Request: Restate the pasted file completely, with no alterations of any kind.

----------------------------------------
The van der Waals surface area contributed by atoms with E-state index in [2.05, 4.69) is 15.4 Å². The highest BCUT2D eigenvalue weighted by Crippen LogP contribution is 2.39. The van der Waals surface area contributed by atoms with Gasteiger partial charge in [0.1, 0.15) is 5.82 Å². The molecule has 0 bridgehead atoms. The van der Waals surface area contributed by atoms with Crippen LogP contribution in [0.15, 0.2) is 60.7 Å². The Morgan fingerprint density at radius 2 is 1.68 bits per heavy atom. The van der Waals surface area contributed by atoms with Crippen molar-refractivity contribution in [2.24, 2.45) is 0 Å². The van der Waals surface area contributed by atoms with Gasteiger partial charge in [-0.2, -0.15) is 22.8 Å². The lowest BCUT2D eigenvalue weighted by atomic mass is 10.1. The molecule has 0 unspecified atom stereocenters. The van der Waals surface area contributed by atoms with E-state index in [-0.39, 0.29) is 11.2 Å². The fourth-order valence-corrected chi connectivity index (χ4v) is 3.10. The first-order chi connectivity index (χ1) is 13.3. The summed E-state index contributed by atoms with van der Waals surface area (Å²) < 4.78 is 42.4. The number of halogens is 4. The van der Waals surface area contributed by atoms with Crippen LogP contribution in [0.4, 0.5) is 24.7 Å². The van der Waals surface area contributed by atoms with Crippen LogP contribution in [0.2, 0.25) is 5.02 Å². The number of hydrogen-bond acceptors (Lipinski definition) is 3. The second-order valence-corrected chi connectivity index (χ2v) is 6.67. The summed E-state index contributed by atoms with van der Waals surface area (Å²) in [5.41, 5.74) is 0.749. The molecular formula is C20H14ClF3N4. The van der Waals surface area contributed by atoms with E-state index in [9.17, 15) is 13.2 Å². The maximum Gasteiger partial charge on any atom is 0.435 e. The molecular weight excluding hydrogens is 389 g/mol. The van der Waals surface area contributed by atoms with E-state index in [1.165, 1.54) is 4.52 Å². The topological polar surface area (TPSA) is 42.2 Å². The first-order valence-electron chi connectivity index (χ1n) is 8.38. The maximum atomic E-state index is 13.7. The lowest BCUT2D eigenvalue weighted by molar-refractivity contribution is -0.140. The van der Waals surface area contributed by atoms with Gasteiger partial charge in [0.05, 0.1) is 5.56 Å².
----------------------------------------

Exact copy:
The van der Waals surface area contributed by atoms with E-state index in [2.05, 4.69) is 15.4 Å². The highest BCUT2D eigenvalue weighted by Crippen LogP contribution is 2.39. The van der Waals surface area contributed by atoms with Gasteiger partial charge in [0.1, 0.15) is 5.82 Å². The molecule has 0 bridgehead atoms. The van der Waals surface area contributed by atoms with Crippen LogP contribution in [0.15, 0.2) is 60.7 Å². The Morgan fingerprint density at radius 2 is 1.68 bits per heavy atom. The van der Waals surface area contributed by atoms with Crippen molar-refractivity contribution in [2.24, 2.45) is 0 Å². The van der Waals surface area contributed by atoms with Gasteiger partial charge in [-0.2, -0.15) is 22.8 Å². The lowest BCUT2D eigenvalue weighted by atomic mass is 10.1. The molecule has 0 unspecified atom stereocenters. The van der Waals surface area contributed by atoms with E-state index in [-0.39, 0.29) is 11.2 Å². The fourth-order valence-corrected chi connectivity index (χ4v) is 3.10. The first-order chi connectivity index (χ1) is 13.3. The summed E-state index contributed by atoms with van der Waals surface area (Å²) < 4.78 is 42.4. The number of halogens is 4. The van der Waals surface area contributed by atoms with Crippen LogP contribution in [0.4, 0.5) is 24.7 Å². The van der Waals surface area contributed by atoms with Crippen LogP contribution in [0.2, 0.25) is 5.02 Å². The number of hydrogen-bond acceptors (Lipinski definition) is 3. The second-order valence-corrected chi connectivity index (χ2v) is 6.67. The summed E-state index contributed by atoms with van der Waals surface area (Å²) in [5.41, 5.74) is 0.749. The molecular formula is C20H14ClF3N4. The van der Waals surface area contributed by atoms with E-state index in [9.17, 15) is 13.2 Å². The maximum Gasteiger partial charge on any atom is 0.435 e. The molecular weight excluding hydrogens is 389 g/mol. The van der Waals surface area contributed by atoms with E-state index in [1.165, 1.54) is 4.52 Å². The topological polar surface area (TPSA) is 42.2 Å². The first-order valence-electron chi connectivity index (χ1n) is 8.38. The maximum atomic E-state index is 13.7. The lowest BCUT2D eigenvalue weighted by molar-refractivity contribution is -0.140. The van der Waals surface area contributed by atoms with Gasteiger partial charge in [0.05, 0.1) is 5.56 Å².